“If you must blink, do it now”
Kubo and the Two Strings is a 3D stop-motion animated film that mixes fantasy, action, adventure and culture, making it an ideal family film for all to enjoy. Produced by Laika, the studio notable for its stop-motion animation for feature films such as Coraline and The BoxTrolls, Kubo and the Two Strings makes good use of the Laika treatment and is a visually expressive and stunning piece of work.
The film is set in Ancient Japan and tells the tale of a young, eye patch wearing boy, Kubo, who spends his days looking after his ailing mother and tells tales of magic and wonder to the local villagers using his growing magical abilities. Things take a dark turn for Kubo, however, when he is discovered by his evil, monstrous aunts, which sets off an old family feud leading Kubo on a quest to find a magical suit of armour once searched for by his father, a great samurai warrior. Throughout his quest, Kubo is accompanied, guided and protected by two allies, a monkey and a beetle.
The main plot of Kubo and the Two Strings is intriguing and brilliantly written. The plot ignites a sense of thrill and adventure in viewers as we follow Kubo on his journey, learning more about his family history and culture along the way. This sense of adventure, not only attracts us to the film but also entices us to want more.
The film’s theme is captivating in that it illustrates the power of love conquering all. Kubo’s love for his mother is powerfully evident in the way he cares for her at the beginning of the film. Likewise, Kubo’s mother, despite her injuries and memory losses, loves her son with all her heart that it drives and motivates her toward protecting him at all cost, even if it meant losing her magic and her life. The power of love and bond between parent and child is incredible in this film. It is incredibly touching and acts as a striking reminder of the lengths parents would go to for their child’s safety and welfare.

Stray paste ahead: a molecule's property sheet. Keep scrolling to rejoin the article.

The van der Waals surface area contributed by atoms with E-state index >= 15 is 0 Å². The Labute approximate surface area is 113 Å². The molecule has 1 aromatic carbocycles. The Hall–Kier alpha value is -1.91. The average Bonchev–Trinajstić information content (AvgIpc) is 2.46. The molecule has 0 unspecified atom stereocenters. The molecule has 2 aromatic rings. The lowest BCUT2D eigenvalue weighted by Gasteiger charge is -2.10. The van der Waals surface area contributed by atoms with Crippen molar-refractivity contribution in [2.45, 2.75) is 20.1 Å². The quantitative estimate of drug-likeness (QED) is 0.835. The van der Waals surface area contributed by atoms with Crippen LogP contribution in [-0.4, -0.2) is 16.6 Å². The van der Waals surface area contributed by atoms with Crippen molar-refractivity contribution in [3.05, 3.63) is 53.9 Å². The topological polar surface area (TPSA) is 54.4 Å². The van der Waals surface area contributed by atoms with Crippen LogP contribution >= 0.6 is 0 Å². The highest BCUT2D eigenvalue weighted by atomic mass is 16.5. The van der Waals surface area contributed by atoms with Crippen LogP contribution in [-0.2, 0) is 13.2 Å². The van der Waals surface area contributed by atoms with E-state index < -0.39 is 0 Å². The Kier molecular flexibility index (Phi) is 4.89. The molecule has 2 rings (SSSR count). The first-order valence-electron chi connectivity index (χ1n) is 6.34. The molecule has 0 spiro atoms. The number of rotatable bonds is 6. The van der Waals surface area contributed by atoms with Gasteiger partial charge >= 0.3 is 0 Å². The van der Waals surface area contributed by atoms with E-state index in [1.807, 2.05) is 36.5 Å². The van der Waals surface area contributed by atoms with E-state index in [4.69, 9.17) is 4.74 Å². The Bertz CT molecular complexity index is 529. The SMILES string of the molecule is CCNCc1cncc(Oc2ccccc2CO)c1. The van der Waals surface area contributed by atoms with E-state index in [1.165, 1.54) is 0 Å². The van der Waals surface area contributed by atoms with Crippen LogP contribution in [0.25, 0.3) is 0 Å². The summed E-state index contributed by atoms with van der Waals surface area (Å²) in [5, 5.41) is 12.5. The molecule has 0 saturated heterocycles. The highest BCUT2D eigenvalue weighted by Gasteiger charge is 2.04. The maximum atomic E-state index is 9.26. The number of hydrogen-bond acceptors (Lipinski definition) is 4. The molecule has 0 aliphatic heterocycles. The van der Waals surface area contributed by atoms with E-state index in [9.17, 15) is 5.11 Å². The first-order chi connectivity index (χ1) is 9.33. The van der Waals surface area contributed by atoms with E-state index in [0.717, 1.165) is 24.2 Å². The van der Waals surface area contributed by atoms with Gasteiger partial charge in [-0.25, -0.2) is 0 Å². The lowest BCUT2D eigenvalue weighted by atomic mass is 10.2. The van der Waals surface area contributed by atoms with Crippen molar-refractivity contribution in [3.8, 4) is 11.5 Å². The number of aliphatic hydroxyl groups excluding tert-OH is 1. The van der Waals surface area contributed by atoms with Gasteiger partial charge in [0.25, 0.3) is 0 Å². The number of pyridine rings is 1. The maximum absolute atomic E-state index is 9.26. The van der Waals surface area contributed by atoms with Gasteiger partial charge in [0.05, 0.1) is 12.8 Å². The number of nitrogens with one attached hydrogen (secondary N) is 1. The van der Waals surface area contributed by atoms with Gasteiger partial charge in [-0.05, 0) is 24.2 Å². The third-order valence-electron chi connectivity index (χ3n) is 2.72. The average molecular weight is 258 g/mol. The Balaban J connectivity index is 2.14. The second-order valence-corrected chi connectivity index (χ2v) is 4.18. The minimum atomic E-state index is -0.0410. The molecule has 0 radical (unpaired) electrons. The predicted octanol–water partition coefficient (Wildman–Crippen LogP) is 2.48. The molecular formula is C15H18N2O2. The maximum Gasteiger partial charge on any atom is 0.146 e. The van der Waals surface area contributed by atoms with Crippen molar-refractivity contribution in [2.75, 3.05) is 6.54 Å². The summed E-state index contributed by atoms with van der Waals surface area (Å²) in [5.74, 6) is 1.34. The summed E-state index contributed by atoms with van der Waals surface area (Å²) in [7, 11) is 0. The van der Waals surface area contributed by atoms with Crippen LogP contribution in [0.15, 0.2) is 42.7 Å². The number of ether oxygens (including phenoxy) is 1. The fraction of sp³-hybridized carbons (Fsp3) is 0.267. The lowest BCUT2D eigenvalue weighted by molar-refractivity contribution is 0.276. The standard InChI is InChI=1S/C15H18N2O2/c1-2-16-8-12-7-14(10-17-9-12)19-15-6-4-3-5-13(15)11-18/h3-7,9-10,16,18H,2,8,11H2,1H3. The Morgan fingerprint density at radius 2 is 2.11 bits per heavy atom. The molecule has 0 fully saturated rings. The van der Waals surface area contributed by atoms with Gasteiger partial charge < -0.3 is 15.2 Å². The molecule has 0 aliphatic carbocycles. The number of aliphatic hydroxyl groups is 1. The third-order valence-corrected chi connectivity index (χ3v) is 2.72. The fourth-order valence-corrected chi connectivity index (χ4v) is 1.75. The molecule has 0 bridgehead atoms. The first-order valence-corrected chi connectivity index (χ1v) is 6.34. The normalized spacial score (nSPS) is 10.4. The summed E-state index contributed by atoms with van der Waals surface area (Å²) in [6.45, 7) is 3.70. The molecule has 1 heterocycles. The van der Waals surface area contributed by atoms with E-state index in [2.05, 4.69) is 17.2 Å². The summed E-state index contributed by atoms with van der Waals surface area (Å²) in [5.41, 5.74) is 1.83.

The theme of parental love was not the only idea that was appealing to me. I thoroughly enjoyed the Japanese culture that was depicted in the film. The shamisen, the three stringed Japanese instrument that Kubo plays, is impressive. The way in which its music creates the sense and environment of being in Ancient Japan is blissful and soothing. The peaceful culture and friendliness amongst the villagers depicted in the film also creates a sense of community and unmatched harmony, something that is nowadays very scarce and difficult to find. This was certainly an aspect of the film that truly captured my attention.
Whilst most films have at least one or two characters which I find that I dislike, all the characters in Kubo and the Two Strings were well on point and portrayed extremely well. From the heroes of the film to the villains, each and every character managed to capture my interest. The villains, of course, took centre stage. From the giant skeleton monster which gave off the impression of being a wicked final boss in a videogame, to Kubo’s two evil aunts who shielded their faces with creepy looking porcelain masks, the villains were fantastic. I must commend the voice cast of this film in doing a great job bringing their characters to life. Charlize Theron gave the monkey a wonderful maternal, no nonsense type, mama bear voice, depicting her character as being especially protective of Kubo, while Matthew McConaughey brought on the McConaughey charm and idiocy to the beetle. Together with Art Parkinson, who voices Kubo, the trio bring comedy and familial love to alive on screen in a way that is truly entertaining.
Music and visuals were one of the key points in delivering awesomeness to Kubo and the Two Strings. With much of the film being based on magic and origami, the visuals that carried through the film was a stunning spectacle that was made all the more alluring in 3D, especially the perfectly choreographed fight scenes. Where normally the Laika animation style is not one I enjoy, the studio certainly managed to change my mind with this film. Similarly the soundtrack and music used in the film was delightfully pleasant and allowed us to imagine being right there alongside Kubo as he made his way through treacherous territories to find all three pieces of the magical armour.
It’s been a long while since I found myself thoroughly enjoying an Asian culturally focussed animated feature film. The last one which I adored immensely was Disney’s Mulan. Kubo and the Two Strings certainly came incredibly close and is one that I wouldn’t mind watching in the cinemas again. It’s a film that will leave you, and your kids, with a nice, warm and satisfied feeling inside.
Be sure to check out the film when it opens in cinemas on August 18th.